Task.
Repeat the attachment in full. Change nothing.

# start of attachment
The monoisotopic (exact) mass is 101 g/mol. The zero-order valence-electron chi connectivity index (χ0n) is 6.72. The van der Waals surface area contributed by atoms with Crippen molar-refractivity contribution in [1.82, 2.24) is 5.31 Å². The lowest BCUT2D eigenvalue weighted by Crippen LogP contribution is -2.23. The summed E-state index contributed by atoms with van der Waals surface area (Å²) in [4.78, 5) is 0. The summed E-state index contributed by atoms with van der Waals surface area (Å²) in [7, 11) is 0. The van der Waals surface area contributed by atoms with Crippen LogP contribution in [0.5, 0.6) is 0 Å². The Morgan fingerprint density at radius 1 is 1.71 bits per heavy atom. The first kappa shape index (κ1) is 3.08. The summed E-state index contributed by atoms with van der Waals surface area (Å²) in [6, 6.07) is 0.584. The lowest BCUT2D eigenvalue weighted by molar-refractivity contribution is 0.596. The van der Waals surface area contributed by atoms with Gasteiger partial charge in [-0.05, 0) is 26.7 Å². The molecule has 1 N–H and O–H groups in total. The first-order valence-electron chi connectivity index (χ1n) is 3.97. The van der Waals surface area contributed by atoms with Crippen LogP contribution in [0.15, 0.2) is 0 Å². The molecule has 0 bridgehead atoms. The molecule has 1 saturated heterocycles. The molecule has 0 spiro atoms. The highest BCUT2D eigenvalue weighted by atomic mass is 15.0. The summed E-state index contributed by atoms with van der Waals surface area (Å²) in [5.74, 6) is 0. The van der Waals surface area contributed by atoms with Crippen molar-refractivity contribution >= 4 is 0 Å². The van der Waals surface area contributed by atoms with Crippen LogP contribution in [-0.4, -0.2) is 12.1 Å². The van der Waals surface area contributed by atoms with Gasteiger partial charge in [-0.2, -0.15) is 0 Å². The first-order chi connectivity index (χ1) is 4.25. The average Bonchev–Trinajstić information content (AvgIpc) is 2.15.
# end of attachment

The monoisotopic (exact) mass is 101 g/mol. The zero-order valence-electron chi connectivity index (χ0n) is 6.72. The van der Waals surface area contributed by atoms with Crippen molar-refractivity contribution in [1.82, 2.24) is 5.31 Å². The lowest BCUT2D eigenvalue weighted by Crippen LogP contribution is -2.23. The summed E-state index contributed by atoms with van der Waals surface area (Å²) in [4.78, 5) is 0. The summed E-state index contributed by atoms with van der Waals surface area (Å²) in [7, 11) is 0. The van der Waals surface area contributed by atoms with Crippen LogP contribution in [0.5, 0.6) is 0 Å². The Morgan fingerprint density at radius 1 is 1.71 bits per heavy atom. The first kappa shape index (κ1) is 3.08. The summed E-state index contributed by atoms with van der Waals surface area (Å²) in [6, 6.07) is 0.584. The lowest BCUT2D eigenvalue weighted by molar-refractivity contribution is 0.596. The van der Waals surface area contributed by atoms with Gasteiger partial charge in [-0.05, 0) is 26.7 Å². The molecule has 1 N–H and O–H groups in total. The first-order valence-electron chi connectivity index (χ1n) is 3.97. The van der Waals surface area contributed by atoms with Crippen LogP contribution in [0.15, 0.2) is 0 Å². The molecule has 0 bridgehead atoms. The molecule has 1 saturated heterocycles. The molecule has 0 spiro atoms. The highest BCUT2D eigenvalue weighted by atomic mass is 15.0. The summed E-state index contributed by atoms with van der Waals surface area (Å²) in [5.74, 6) is 0. The van der Waals surface area contributed by atoms with Crippen molar-refractivity contribution >= 4 is 0 Å². The van der Waals surface area contributed by atoms with Crippen LogP contribution in [-0.4, -0.2) is 12.1 Å². The van der Waals surface area contributed by atoms with Gasteiger partial charge in [-0.2, -0.15) is 0 Å². The first-order chi connectivity index (χ1) is 4.25. The average Bonchev–Trinajstić information content (AvgIpc) is 2.15.